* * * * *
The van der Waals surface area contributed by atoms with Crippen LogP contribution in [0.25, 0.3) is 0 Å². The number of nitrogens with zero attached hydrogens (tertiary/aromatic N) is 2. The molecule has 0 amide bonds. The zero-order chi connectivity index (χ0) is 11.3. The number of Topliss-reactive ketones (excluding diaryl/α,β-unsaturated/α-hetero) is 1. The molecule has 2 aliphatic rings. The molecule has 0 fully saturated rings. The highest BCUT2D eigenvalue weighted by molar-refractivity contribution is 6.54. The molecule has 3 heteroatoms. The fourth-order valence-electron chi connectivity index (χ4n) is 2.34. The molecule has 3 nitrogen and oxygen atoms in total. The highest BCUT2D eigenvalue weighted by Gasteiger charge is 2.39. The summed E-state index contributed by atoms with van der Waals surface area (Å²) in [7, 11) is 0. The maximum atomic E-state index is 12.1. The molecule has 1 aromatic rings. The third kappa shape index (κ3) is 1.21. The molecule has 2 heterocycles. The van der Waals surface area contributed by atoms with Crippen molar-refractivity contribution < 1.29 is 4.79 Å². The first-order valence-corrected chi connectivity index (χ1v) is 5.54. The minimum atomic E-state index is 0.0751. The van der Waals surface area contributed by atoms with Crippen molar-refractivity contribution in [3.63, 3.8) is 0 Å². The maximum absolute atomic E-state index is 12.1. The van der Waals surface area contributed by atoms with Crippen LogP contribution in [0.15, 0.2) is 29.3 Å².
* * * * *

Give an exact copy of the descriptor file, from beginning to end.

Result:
The van der Waals surface area contributed by atoms with Crippen LogP contribution in [0.25, 0.3) is 0 Å². The number of nitrogens with zero attached hydrogens (tertiary/aromatic N) is 2. The molecule has 0 amide bonds. The zero-order chi connectivity index (χ0) is 11.3. The number of Topliss-reactive ketones (excluding diaryl/α,β-unsaturated/α-hetero) is 1. The molecule has 2 aliphatic rings. The molecule has 0 fully saturated rings. The highest BCUT2D eigenvalue weighted by molar-refractivity contribution is 6.54. The molecule has 3 heteroatoms. The fourth-order valence-electron chi connectivity index (χ4n) is 2.34. The molecule has 3 nitrogen and oxygen atoms in total. The highest BCUT2D eigenvalue weighted by Gasteiger charge is 2.39. The summed E-state index contributed by atoms with van der Waals surface area (Å²) in [7, 11) is 0. The maximum atomic E-state index is 12.1. The molecule has 1 aromatic rings. The third kappa shape index (κ3) is 1.21. The molecule has 2 heterocycles. The van der Waals surface area contributed by atoms with Crippen molar-refractivity contribution < 1.29 is 4.79 Å². The first-order valence-corrected chi connectivity index (χ1v) is 5.54. The minimum atomic E-state index is 0.0751. The van der Waals surface area contributed by atoms with Crippen molar-refractivity contribution in [3.63, 3.8) is 0 Å². The maximum absolute atomic E-state index is 12.1. The van der Waals surface area contributed by atoms with Crippen LogP contribution in [0.15, 0.2) is 29.3 Å².